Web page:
DOH on radiation illness

This is a Cold War era survey-meter (also know...Image via WikipediaA March 14, 2011 briefer by the Department of Health

Exposure from ionizing radiation following nuclear plant accidents may cause acute as well as long-term effects on health.

Health effects are largely determined by the degree and duration of exposure. The highest risk to health is found among nuclear plant workers. Communities a few miles around the plant may also be affected. That is why evacuation may be necessary to reduce this risk.

Very early occurrence of vomiting or very serious conditions or even death among exposed population, strongly suggest human absorption of very high doses of ionizing radiation. Blood tests may be done to confirm exposure. Geiger counter or dosimeter (see picture) are also used to monitor progressive exposure to radiation.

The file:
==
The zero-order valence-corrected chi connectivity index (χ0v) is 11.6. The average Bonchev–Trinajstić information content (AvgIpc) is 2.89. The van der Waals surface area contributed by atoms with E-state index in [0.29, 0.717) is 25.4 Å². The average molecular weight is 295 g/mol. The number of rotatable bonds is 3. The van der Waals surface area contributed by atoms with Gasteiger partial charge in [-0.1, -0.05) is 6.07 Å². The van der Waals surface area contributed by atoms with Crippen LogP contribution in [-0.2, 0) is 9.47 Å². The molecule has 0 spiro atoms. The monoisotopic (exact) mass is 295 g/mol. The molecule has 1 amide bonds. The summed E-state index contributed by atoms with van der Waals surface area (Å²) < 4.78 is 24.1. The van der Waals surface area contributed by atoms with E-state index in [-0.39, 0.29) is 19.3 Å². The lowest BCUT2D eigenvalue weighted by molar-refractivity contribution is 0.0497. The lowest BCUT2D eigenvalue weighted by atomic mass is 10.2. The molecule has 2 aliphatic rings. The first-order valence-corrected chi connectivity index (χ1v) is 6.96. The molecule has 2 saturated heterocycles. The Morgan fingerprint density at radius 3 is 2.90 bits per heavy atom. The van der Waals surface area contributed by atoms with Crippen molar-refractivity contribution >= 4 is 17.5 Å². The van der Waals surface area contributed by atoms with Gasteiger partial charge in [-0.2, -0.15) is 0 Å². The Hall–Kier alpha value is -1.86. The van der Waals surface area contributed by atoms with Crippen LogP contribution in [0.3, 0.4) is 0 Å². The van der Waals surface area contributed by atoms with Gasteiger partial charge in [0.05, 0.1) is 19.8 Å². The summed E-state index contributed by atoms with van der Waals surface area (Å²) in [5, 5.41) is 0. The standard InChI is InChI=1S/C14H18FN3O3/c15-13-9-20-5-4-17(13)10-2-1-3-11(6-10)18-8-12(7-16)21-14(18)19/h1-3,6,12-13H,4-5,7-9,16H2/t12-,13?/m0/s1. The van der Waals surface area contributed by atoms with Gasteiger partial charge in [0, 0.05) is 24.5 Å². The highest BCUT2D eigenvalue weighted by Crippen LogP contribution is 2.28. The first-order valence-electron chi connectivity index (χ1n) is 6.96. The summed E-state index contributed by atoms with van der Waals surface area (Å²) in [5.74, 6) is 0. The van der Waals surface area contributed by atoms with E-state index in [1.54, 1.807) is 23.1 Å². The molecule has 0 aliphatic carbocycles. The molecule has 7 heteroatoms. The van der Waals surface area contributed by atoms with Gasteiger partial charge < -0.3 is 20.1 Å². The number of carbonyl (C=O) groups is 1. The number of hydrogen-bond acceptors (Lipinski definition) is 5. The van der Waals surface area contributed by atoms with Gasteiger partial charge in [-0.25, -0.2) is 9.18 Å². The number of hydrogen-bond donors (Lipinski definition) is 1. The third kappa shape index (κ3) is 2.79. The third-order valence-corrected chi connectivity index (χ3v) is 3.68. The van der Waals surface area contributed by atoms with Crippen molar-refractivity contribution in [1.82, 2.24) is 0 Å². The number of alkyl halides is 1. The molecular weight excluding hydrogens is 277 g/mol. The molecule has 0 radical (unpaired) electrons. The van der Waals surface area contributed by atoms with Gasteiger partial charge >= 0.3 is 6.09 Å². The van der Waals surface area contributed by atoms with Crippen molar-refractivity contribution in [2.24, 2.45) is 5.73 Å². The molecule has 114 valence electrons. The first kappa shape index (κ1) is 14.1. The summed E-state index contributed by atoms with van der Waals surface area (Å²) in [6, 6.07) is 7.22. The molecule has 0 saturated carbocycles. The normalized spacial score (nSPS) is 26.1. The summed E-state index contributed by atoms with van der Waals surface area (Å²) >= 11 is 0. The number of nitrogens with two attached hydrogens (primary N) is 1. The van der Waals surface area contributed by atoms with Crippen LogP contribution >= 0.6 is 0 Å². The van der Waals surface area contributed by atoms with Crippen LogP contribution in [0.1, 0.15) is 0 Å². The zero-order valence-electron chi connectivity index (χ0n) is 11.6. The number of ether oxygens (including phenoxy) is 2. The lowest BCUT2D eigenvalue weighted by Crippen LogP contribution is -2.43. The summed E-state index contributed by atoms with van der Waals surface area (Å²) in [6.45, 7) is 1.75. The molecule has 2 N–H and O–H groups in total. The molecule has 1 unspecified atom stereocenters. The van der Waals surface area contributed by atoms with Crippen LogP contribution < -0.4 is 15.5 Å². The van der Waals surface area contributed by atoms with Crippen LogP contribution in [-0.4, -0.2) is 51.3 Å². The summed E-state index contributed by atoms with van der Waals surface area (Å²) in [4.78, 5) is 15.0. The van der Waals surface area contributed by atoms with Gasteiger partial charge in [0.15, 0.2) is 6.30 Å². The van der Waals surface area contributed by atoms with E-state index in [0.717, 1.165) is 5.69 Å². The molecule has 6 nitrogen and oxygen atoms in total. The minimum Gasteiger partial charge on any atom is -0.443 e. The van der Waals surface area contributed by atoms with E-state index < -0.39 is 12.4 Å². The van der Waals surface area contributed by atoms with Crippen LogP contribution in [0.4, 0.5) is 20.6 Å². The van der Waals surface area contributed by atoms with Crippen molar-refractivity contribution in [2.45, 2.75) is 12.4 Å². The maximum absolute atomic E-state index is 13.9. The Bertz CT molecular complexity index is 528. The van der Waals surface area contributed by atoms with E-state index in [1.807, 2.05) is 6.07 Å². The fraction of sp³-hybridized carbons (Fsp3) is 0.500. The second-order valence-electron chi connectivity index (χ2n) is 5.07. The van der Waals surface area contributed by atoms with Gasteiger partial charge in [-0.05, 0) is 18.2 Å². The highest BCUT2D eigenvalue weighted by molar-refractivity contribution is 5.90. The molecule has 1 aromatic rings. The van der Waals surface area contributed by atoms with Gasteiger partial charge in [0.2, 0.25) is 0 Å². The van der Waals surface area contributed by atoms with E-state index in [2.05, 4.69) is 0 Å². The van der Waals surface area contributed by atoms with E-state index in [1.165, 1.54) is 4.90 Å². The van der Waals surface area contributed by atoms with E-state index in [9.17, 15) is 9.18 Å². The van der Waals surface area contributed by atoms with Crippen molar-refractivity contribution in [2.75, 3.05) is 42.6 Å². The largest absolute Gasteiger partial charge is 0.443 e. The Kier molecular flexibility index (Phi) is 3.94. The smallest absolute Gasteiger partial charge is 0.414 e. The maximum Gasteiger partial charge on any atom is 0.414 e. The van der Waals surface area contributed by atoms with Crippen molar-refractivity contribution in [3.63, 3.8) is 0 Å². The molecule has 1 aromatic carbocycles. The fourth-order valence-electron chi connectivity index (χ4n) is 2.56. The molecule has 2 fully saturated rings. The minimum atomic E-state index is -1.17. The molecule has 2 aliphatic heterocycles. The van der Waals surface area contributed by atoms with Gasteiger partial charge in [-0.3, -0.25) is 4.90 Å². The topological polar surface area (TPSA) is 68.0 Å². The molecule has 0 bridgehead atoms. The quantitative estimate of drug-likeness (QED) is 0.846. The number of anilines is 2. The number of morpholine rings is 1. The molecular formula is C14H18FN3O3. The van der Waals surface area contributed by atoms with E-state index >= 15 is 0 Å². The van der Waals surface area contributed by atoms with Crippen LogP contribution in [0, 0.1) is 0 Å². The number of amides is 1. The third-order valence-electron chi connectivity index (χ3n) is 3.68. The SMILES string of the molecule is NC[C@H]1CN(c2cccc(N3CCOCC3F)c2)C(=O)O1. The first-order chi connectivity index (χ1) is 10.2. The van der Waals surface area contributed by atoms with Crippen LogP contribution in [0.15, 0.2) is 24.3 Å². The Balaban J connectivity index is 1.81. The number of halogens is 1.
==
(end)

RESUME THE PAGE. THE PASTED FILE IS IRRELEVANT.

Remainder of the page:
Acute illness is known as acute radiation syndrome or radiation poisoning. This manifests as nausea, vomiting, fever or diarrhea. More serious conditions appear with extreme exposure. A latent period follows and lasts for weeks or months. Then more serious conditions affecting other organs may occur. Hair may fall and blood may be found in stools or vomit.

It is important that proper decontamination is done among those exposed. This means removing all clothes and shoes followed by showering. Treatment is given to prevent organ damage.

Long-term effects after exposure include cancers and genetic malformations in fetuses.

Presently, Japanese authorities are implementing containment procedures to eliminate radiation leaks. People have also been evacuated from a 12-mile radius. Hundreds have been screened for radiation exposure and so far no report of any illness was made.